For all international Young Horses Competitions (five *, six, seven and eight year old Horses): All hind leg protections must have a maximum interior length of 16 centimetres; the width of the fastener must be at least five centimeters (refer to FEI Jumping Stewards’ Manual on the FEI website for diagram).

 * NB: Competitions for five year old Horses may only be held at the FEI World Breeding Jumping Championships for Young Horses, unless special authorisation has been granted by the FEI.

The following criteria must be respected in relation to hind boots worn in international Young Horses Competitions (see also the FEI Jumping Stewards Manual on the FEI website):

The inside of the protection must be smooth. Only non-elastic Velcro-type fasteners are permitted; no hooks, buckles, clips or other methods of attaching the fasteners may be used;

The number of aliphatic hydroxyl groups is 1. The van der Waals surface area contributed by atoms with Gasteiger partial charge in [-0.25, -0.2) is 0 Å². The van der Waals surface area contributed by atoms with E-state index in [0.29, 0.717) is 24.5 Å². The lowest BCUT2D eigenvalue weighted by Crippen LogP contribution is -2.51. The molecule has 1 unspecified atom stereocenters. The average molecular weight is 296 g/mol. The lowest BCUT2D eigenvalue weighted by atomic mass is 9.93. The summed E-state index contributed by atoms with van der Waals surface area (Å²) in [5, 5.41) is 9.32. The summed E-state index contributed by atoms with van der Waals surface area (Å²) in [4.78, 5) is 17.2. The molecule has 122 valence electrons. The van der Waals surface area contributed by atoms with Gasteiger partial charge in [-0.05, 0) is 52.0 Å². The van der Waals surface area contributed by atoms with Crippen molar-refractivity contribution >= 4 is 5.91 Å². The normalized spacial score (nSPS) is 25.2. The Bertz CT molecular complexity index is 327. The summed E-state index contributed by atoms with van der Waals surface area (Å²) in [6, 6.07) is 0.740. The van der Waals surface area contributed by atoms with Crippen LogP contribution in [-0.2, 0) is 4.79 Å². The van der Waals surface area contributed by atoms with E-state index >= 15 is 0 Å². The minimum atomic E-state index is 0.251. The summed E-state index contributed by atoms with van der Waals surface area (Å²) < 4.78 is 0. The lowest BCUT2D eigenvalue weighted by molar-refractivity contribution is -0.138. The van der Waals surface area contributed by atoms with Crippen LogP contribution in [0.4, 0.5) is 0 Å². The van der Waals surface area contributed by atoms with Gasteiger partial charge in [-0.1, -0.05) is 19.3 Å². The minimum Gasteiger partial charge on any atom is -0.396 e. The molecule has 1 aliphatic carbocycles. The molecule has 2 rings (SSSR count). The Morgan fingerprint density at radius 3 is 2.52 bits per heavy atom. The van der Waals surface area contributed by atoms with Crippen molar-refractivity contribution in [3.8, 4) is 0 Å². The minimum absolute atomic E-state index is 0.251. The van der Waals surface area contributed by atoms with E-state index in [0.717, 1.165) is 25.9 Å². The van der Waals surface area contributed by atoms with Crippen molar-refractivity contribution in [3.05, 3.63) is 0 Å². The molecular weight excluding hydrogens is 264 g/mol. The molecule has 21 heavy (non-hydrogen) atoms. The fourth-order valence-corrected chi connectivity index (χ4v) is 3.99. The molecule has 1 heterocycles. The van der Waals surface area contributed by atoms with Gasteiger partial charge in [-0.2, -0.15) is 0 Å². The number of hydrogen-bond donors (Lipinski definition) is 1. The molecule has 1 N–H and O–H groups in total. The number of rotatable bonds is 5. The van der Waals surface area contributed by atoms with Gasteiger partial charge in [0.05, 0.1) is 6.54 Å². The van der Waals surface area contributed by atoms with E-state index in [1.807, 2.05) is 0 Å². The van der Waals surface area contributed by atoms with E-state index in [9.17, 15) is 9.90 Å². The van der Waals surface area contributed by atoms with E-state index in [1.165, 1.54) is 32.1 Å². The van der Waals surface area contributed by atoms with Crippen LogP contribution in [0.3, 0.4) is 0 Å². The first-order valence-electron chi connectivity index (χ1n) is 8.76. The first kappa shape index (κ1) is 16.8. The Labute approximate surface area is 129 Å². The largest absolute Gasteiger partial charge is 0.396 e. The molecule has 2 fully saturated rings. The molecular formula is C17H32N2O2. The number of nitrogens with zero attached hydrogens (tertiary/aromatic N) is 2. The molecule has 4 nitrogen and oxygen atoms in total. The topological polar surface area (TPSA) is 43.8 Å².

The rounded rigid part of the protection must be placed around the inside of the fetlock;

No additional elements may be used in conjunction with the protection.

Here is a page from the Stewards Manual showing examples:

The gist of the rule is that hind boots mustn't have elastic, must have only wide velcro closures, and mustn't have any protrusions on the inside (smoothness refers to a lack of protrusions rather than to a specific type of material, as far as I am aware).

This rule, designed for the welfare of the horse, aims to reduce the practice of over-tightening boots to increase sensitivity and the use of boots designed to exaggerate the movement of the hind end over fences by applying pressure. 

There are not many brands of boots that currently fit these criteria. I am currently aware only of the Young Jump boots made by Veredus that are definitely allowed and will update this post with any others that I come across. There are several basic neoprene types of boots that should fall within the guidelines, but it's best to check in person before purchasing to make sure that there is no elastic on the straps.